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The San Francisco 49ers will be contenders every year in the NFC. The Baltimore Ravens won't go away. What can we learn from their Super Bowl?
The Baltimore Ravens more or less snuck into the playoffs after a weak regular season, but as we've learned repeatedly over the last several years, you just have to make it to have a shot.
The Ravens walked out of New Orleans on Sunday with a win in the Super Bowl, a 34-31 game that was closer than it should have been. It was aided by a bizarre power outage, some weird defensive calls by the Ravens earlier in the game and Colin Kaepernick's young quarterback decision-making throughout. At the end of the day, though, the Ravens simply beat the 49ers, led by a strong game from Joe Flacco and a pretty stellar defensive effort in the first half.
We learned a few valuable lessons from this game. While we may not love the praise of the Ravens to come—Flacco in particular—they turned in an excellent post-season. We can quibble over stupid calls and non-calls in this one, but it's likely the Ravens still would have won. The talent has always been there, and the talent is what we care about today.
To beat the 49ers, who have been rumored to be looking at Darelle Revis in the off-season, you have to exploit their real weaknesses. One of those weaknesses is obvious and not likely to last forever, and that is Colin Kaepernick's lack of experience. He made panicked throws under pressure and poor decisions on multiple occasions not because he's a lousy quarterback, but because he's young and hasn't played a lot of games.
Everything else has to do with deep passes against a lackluster secondary (which may not work if they get Revis), quality coverage on their tight end and smart play calling on both sides of the ball. It's not an overly complex formula and it requires talent to pull off, but the Ravens did it because they had the talent and athleticism to pull it off. The Falcons can certainly emulate that with a smart off-season focused on the defense. They already showed that they can blow away the 49er defense, at least for a half.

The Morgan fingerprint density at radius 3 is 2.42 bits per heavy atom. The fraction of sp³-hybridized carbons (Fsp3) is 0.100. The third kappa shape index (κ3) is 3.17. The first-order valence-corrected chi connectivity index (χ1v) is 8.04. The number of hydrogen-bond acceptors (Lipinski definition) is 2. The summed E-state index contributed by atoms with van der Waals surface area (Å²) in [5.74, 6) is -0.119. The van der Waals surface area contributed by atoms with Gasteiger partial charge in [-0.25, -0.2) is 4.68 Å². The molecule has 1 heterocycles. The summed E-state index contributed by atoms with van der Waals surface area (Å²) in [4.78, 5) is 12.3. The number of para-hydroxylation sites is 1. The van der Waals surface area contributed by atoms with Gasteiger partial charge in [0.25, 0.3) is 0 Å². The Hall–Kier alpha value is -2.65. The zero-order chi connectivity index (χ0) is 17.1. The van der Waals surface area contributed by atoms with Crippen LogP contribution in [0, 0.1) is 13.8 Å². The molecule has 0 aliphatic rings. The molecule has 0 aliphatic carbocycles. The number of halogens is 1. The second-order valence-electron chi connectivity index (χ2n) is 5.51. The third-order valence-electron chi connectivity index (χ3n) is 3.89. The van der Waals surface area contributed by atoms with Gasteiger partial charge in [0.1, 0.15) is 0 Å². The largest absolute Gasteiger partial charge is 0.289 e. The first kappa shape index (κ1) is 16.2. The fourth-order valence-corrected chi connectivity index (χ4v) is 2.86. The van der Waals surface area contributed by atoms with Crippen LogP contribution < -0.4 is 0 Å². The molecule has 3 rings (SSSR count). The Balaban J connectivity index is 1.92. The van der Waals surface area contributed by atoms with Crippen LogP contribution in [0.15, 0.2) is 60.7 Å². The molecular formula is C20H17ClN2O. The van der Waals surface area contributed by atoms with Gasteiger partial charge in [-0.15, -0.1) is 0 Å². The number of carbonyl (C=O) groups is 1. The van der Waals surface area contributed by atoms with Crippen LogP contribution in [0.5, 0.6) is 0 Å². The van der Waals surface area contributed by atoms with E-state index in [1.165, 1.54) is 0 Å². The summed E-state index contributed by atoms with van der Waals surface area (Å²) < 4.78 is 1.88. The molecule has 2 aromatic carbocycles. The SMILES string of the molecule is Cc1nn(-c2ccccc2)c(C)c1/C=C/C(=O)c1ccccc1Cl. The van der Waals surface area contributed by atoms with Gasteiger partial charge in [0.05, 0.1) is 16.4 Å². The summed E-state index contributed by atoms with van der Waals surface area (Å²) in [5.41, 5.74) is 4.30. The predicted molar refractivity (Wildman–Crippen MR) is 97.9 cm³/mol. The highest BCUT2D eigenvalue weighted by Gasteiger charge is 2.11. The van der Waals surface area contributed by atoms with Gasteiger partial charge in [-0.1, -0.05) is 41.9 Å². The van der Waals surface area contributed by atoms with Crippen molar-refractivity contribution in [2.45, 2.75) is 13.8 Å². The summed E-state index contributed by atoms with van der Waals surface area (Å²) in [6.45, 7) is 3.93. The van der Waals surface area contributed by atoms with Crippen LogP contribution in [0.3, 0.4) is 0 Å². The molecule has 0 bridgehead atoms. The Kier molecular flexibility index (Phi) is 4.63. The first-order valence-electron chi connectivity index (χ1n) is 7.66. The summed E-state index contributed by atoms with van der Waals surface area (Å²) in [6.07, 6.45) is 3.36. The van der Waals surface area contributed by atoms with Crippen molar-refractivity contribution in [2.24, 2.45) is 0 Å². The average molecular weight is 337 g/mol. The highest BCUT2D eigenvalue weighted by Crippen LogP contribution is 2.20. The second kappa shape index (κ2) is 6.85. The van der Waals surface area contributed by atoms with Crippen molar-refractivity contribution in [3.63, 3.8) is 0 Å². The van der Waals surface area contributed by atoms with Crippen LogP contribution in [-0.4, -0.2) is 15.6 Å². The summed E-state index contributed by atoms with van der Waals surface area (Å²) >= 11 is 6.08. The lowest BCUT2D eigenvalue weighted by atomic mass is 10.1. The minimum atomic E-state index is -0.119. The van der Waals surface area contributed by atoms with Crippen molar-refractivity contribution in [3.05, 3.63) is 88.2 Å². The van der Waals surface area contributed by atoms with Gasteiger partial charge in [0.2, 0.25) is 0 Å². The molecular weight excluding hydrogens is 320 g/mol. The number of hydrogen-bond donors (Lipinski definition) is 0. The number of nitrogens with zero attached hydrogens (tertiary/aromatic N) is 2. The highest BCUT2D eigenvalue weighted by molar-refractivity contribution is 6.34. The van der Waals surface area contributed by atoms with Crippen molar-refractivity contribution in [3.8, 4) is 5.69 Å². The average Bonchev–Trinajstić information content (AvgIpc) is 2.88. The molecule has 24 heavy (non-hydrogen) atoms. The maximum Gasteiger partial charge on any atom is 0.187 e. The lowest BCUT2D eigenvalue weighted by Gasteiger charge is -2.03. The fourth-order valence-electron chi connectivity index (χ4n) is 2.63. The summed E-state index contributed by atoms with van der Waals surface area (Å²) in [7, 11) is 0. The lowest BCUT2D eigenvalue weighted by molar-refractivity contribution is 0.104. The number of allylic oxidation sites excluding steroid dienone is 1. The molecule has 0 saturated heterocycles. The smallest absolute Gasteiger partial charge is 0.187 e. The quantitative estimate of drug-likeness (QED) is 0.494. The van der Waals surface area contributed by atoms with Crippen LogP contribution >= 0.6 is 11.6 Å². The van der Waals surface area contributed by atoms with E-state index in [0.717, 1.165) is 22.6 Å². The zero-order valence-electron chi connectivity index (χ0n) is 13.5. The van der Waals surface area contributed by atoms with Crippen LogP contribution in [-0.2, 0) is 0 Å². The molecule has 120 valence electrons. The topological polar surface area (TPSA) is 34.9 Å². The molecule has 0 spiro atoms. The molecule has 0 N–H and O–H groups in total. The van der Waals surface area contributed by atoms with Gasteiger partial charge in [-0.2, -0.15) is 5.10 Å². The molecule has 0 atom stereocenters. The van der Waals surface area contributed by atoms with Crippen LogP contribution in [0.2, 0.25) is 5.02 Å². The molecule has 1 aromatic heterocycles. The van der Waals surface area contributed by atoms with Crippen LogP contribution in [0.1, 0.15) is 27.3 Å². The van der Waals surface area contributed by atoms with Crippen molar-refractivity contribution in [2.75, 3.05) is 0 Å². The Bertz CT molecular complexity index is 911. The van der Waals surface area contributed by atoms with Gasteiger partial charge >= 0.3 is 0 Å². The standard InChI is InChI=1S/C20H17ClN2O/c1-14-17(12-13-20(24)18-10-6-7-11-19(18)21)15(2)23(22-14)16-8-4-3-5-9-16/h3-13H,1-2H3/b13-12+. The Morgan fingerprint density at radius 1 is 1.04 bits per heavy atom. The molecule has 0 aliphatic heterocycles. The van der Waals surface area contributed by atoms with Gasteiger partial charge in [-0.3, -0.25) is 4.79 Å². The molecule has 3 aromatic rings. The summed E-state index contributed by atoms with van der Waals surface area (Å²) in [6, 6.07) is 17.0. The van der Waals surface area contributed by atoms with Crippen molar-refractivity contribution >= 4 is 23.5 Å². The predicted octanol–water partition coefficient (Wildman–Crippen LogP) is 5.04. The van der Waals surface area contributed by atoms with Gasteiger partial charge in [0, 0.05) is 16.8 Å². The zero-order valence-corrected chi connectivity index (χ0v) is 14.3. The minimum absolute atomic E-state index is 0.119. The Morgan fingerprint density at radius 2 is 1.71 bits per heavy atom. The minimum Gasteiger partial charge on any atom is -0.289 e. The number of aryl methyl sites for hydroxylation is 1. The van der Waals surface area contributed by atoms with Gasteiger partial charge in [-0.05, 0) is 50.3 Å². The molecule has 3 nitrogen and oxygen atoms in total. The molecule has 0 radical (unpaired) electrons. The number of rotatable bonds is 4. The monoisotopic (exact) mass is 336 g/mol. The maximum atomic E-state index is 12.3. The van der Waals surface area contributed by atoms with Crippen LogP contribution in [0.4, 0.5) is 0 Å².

And on the Ravens' side of the ledger, we should learn something about the relative value of putting up huge win totals in today's NFL. It's not very valuable. The Ravens stumbled and bumbled their way in and then played stellar football when it mattered most, running the table in the post-season. The Falcons, by contrast, have been a dominant regular season team for years now but do not have a Super Bowl victory to show for it. I'm not saying they should let off the gas during the regular season, but it's fairly clear from the Ravens, Giants and Packers in recent years that straining to win as many regular season games as possible isn't necessarily a winning strategy.
And what we learned from both of these teams is that a 16 game sample size is not enough, as Bill Barnwell notes in his column today. Looking at the full season, you would have thought the 49ers were a clearly superior team to the Ravens, and that they would have won this game handily. But the Ravens played to the very peak of talent level in the playoffs and trucked over some great teams on the way, and frankly given their talent you would expect them to be capable of that kind of performance. They did it.
So there's a few lessons coming from my addled brain. What did you take away from the Super Bowl?